What the hell is wrong with me? Robert asked himself again as he listened to his father drone on about the company’s progress. Why did I ask her all those questions?
Replaying his awkward conversation with Janelle was painful. He’d never been good with women, and even he knew the importance of having some tact. But her news had blindsided him and left him scrambling for answers.
He didn'twant her to go.
He hated coming here to Jones & Co., but it was a necessary evil and he’d resigned himself to his fate. One day he’d walked in, greeting everyone as he always did — an easy way of delaying the inevitable conflict with his father — and he’d seen her.
A new young woman, diligently working on her computer. The stack of books on the corner of her desk had been ridiculously intimidating, but the focus on her face was too intriguing to resist. He’d gone over and introduced himself by asking, “Do you get a lot of time to read on this job?”
She’d jumped a little and immediately reached out to grab the stack and move it out of sight. “I’m sorry,” she’d said. “I just got out of class and didn't have time to drop them off before coming here.”
Her pretty brown eyes had taken him in, and she’d asked, “Who are you?”
“Related to Mr. Jones?”
“He’s my father.”
They’d chatted briefly, until his father came out to harp on her for talking instead of working, and to remind Robert of his duty. He’d fought with his father that day, told him off for treating a new hire that way. Richard Jones had been too surprised by his son’s vehemence to really respond at the time, although Robert’s next visit had been particularly unpleasant thanks to his heroism.
Since that first meeting, Robert had looked forward to seeing her. She was so different from the other employees; she had fire, and he appreciated that, even if his father didn't. He hated the thought that he wouldn't see her again.
He threw a furtive glance at his watch. She was leaving in half an hour. How much longer could his father drone on?
“Are you even listening to me?”
He looked up. “Yes.”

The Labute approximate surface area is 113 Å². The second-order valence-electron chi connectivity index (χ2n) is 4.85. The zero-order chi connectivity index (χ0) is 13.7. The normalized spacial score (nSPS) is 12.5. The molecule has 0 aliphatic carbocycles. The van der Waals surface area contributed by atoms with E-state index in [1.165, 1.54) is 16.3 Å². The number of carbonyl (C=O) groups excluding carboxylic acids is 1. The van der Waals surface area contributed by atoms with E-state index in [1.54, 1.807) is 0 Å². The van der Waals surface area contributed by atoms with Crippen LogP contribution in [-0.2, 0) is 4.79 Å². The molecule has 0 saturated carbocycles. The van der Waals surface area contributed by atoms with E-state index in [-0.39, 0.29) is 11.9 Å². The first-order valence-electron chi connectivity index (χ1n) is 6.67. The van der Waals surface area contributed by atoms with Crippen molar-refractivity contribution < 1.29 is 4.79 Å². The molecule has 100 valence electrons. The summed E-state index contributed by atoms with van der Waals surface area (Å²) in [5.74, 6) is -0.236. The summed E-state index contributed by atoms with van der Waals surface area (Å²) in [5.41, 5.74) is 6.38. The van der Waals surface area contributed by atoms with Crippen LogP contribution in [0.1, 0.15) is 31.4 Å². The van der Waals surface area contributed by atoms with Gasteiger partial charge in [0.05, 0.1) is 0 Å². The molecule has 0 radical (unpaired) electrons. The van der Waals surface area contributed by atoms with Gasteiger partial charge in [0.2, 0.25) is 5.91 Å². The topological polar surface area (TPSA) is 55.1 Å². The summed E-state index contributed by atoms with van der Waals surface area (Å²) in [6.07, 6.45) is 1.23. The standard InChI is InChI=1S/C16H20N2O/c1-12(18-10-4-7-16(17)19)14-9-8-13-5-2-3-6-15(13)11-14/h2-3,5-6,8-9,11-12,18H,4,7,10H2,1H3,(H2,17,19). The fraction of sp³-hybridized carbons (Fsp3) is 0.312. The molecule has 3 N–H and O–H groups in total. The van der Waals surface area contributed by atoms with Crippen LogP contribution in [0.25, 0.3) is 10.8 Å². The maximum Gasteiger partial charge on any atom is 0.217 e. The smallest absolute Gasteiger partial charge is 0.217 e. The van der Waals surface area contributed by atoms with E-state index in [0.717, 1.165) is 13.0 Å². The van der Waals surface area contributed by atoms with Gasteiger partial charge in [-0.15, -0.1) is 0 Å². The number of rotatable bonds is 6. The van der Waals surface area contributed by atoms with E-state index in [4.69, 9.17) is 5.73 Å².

“For Chrissake, pull your head out of your ass. We have a board meeting in a week, and you still haven’t come up with the final project.”
Robert fought down his anger. This is worth it, he promised himself. You’re almost done, and everything will be okay in two more weeks.
Calm, refocused, he nodded. “I’ll have it ready for you to present by the meeting.”
And his father was quizzing him again for information about the newest product launch. Thirty-two minutes later, Robert hurried from his father’s office, already scanning for Janelle. But her desk was cleaned out, her computer off, paperwork stacked neatly for the temp.
The night custodian looked up and gave Robert a smile. “Need something, Mr. Jones?”
“Have you seen Miss Rosen? I wanted to talk to her before she left.”
Tim shook his head sadly. “Gonna miss that girl. She was heading to the elevator with her box. She parks on the third level of the garage.”
Robert hurried away. The elevator’s lights were lit up like a Christmas tree; there’d be lots of stops before reaching the parking garage’s causeway. But no one ever took the stairs. He’d never been the most athletic guy, but he worked out. Sometimes. Stairs wouldn't be a problem.
* * *
Ten flights down, he realized this had probably been a bad idea. His knees were wobbly, and he knew he was sweating. But he might catch her before she left –